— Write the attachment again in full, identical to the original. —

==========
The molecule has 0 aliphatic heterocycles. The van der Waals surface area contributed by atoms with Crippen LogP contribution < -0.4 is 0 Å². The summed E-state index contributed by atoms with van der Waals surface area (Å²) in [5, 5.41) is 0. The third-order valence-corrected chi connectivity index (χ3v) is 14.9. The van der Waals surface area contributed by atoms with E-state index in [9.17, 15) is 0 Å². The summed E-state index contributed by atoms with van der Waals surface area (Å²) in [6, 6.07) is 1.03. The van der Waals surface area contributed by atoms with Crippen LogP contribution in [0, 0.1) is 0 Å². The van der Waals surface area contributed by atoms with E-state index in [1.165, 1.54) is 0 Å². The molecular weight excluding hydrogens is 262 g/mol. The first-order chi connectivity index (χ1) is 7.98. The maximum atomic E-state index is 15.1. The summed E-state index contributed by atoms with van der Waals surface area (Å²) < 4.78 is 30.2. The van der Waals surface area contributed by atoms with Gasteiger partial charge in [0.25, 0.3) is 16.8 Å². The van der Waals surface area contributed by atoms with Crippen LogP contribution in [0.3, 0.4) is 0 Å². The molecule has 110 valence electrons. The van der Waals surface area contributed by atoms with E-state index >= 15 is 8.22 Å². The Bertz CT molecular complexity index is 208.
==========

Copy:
The molecule has 0 aliphatic heterocycles. The van der Waals surface area contributed by atoms with Crippen LogP contribution < -0.4 is 0 Å². The summed E-state index contributed by atoms with van der Waals surface area (Å²) in [5, 5.41) is 0. The third-order valence-corrected chi connectivity index (χ3v) is 14.9. The van der Waals surface area contributed by atoms with E-state index in [9.17, 15) is 0 Å². The summed E-state index contributed by atoms with van der Waals surface area (Å²) in [6, 6.07) is 1.03. The van der Waals surface area contributed by atoms with Crippen LogP contribution in [0, 0.1) is 0 Å². The van der Waals surface area contributed by atoms with E-state index in [1.165, 1.54) is 0 Å². The molecular weight excluding hydrogens is 262 g/mol. The first-order chi connectivity index (χ1) is 7.98. The maximum atomic E-state index is 15.1. The summed E-state index contributed by atoms with van der Waals surface area (Å²) < 4.78 is 30.2. The van der Waals surface area contributed by atoms with Gasteiger partial charge in [0.25, 0.3) is 16.8 Å². The van der Waals surface area contributed by atoms with Crippen LogP contribution in [0.3, 0.4) is 0 Å². The molecule has 110 valence electrons. The van der Waals surface area contributed by atoms with E-state index >= 15 is 8.22 Å². The Bertz CT molecular complexity index is 208.